When the Evangelical Lutheran Church in America was created in 1988 as the result of a merger, it had 5 million on the rolls. According to a 2019 article, if projections remain the same, we might see only 16,000 in worship across the denomination.
This could have been the time for a lot of hand-wringing. But that was not the intent of the article’s author, Dwight Zscheilie. Instead, it was a jumping-off point to talk about what mainline Protestant congregations are doing that is causing fewer people to attend and what can be done to turn things around. Zscheile is the Vice President of Innovation and Associate Professor of Congregational Mission and Leadership at Luther Seminary in St. Paul (which is my alma mater) and is also a priest in the Episcopal Church. If you belong to a mainline congregation hoping to make a difference in your neighborhood and are concerned for its future, you will want to listen as we talk about the article and how churches can move from an "age of association" that worked in the 20th century to a model of authenticity that works in the 21st century.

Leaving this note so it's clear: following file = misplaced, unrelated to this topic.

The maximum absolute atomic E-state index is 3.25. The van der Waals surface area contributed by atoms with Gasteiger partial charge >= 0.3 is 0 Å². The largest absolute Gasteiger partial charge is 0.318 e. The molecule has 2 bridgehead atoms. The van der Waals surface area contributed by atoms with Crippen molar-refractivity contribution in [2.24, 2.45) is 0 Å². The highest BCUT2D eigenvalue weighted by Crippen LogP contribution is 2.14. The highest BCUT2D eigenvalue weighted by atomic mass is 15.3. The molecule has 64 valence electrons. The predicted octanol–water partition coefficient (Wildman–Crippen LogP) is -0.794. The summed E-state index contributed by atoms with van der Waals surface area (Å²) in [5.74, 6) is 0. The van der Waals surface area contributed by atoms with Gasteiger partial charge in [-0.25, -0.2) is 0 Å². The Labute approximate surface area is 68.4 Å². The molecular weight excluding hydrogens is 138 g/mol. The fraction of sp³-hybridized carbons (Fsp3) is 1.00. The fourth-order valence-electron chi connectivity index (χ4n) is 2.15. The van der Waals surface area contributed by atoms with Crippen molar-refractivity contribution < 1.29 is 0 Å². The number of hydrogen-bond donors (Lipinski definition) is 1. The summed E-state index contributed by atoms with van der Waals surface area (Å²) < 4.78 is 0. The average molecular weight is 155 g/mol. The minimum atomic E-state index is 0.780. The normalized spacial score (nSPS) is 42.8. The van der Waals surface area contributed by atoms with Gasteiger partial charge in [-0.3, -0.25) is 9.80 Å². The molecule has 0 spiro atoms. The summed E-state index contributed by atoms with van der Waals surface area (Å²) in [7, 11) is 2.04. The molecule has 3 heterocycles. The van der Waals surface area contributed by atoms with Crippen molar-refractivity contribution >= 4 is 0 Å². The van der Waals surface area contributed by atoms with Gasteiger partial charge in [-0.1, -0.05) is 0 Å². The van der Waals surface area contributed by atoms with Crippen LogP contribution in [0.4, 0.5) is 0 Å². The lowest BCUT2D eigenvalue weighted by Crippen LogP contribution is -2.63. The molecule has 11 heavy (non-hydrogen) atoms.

Will the ELCA Be Gone in 30 Years?
The Data is Clear – Episcopalians Are in Trouble